Surviving the holidays can be tough enough, but it can be especially challenging for families that are dealing with divorce or separation. Plus, lingering COVID-19 restrictions in some areas make co-parenting during “the most magical” season even more complicated.

The best gift those in this situation can give this year? Making it a point to make the holidays happy and joyful for their children. The trick? You and your ex-spouse or soon-to-be ex-spouse need to work together NOW to figure out logistics and other important details before the holidays begin.

“The holidays can be a battleground – a tug-of-war between the parents,” says Alan Plevy and Kyung (Kathryn) Dickerson, principals of SmolenPlevy in Vienna, VA. Among the issues: 

  • The question of who will celebrate which holidays where? The son at Mom’s on Christmas Day? Daughter at Dad’s on Christmas Eve?
  • Deciding and handling travel arrangements during the children’s winter break. Who goes to which house and by what time? What if one parent wants to take the kids away on holiday vacation but the other isn’t comfortable yet with travel due to COVID-19?
  • Parents buying elaborate gifts to one-up one another. “You get a car,” “Here’s that dog you always wanted.” “Enjoy the drum set I sent over to your mother’s house for you.”
  • Children telling one parent they heard the other talk unkindly about him or her.  

With over 60 years of combined experience as family law attorneys, Plevy and Dickerson share 6 key tips for parents to make surviving this holiday season easier:

1. Plan Ahead: “It is imperative to create a plan ahead of time that includes when and where your children will be to avoid confusion and/or an argument,” says Plevy. The added challenges of the ongoing pandemic may require you and your ex to compromise especially if travel is involved. Dickerson adds “Your ex may not want you to travel during the holidays with the pandemic raging on in some parts of the country—but if the court order allows you to do so, it’s within your right.” Having a record of what is being said and agreed upon can avoid any future tension. To do this you should confirm the plan in writing via text message or email. Don’t forget to keep the kids updated on where they will go and when. This will prevent any anxiety they might feel from being kept out of the loop. 

2. Avoid a gifting competition: One of the main issues divorced parents face during the holidays is wanting to give their children the better gift, according to Plevy. The competition can leave the parents in debt and feeling overwhelmed. “Don’t go into competition with the other parent. It doesn’t work. It hurts,” says Dickerson. It is important to keep in mind the other parent’s financial and housing situation while picking out presents. Sometimes, a parent will buy a dog for their child, even though they know the dog will not be able to live at the other parent’s house. As a rule of thumb, children prefer spending time with the parent over an outrageous present.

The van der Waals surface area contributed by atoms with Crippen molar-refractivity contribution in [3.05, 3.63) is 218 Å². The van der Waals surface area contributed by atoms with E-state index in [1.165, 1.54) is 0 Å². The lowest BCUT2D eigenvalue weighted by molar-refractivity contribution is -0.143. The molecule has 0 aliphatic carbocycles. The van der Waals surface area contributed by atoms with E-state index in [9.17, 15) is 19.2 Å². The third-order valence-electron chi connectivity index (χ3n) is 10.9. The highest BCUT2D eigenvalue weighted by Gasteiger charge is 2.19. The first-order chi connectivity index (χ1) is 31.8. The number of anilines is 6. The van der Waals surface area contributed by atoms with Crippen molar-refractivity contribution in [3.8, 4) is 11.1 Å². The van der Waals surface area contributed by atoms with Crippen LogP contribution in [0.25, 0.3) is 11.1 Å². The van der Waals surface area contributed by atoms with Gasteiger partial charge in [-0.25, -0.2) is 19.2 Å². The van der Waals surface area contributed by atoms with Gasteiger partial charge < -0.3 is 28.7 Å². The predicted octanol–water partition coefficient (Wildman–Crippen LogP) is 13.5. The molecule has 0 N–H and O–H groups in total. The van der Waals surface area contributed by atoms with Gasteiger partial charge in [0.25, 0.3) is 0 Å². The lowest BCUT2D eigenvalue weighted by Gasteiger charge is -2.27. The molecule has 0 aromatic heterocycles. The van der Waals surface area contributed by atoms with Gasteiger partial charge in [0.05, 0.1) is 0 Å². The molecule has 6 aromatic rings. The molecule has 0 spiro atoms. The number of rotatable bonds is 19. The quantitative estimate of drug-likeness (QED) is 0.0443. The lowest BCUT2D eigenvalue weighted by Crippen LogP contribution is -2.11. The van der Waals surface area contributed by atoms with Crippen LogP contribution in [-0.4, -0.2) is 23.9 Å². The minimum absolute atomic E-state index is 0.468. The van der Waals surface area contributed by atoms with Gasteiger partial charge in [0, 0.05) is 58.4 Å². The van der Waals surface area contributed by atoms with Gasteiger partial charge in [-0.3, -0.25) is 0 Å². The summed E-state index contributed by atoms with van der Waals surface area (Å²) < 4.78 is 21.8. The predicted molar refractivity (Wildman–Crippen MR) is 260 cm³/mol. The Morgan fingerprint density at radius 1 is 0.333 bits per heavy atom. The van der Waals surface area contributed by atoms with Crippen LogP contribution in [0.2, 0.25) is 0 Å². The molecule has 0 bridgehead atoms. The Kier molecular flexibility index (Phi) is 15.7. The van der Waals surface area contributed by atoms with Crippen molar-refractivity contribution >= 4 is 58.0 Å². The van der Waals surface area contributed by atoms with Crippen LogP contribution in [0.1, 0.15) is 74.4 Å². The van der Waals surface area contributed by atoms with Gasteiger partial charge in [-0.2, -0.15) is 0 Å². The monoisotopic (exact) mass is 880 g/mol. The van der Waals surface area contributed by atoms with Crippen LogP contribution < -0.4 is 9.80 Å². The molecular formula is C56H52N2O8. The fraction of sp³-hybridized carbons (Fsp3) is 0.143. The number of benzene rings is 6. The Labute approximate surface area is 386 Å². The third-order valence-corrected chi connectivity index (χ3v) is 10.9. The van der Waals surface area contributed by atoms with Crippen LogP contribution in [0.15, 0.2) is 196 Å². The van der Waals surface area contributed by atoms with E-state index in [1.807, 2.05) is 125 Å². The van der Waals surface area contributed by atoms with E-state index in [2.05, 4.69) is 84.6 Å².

3. Behave like an adult: Maintain your composure and remain civil and businesslike with the other parent. Remember your children still love them, and speaking rudely about the other parent in front of your children will upset them and exacerbate their stress. Make sure their aunts, uncles and grandparents follow the same rules. Children would rather feel at peace, so avoid the bickering. Otherwise, when they grow older, they might not want to visit. 

4. Put your children first: After a divorce or separation, there is often a mixture of negative emotions: sadness, anger and disappointment. Make sure you listen to your children’s concerns and let them know that it is okay to share these emotions, especially over the holidays. Plevy says letting them vent can be a big help.

5. Create new traditions: The holidays are a time for family traditions, but for divorced parents, it may be time to start some new ones. “This is a new chapter, this is a new family. It’s the time to start a new tradition with the children,” says Dickerson. New traditions can alleviate stress by helping children focus on the fun instead of the fact their parents aren’t together. You could go caroling, decorate the Christmas tree, or bake cookies for police officers and firefighters. Holiday traditions can make the season special for children, even during this difficult time. 

6. Give yourself a gift: Divorced or separated parents may feel sad, alone and stressed. Because of the established visitation schedule, a parent might find they have more free time when their child is with the other parent. Plevy advises while children are learning to adapt to an established structure, you should too. Use this time to do something special for yourself. By prioritizing your happiness, you will be more upbeat during the time you do get to spend with your children for the holidays.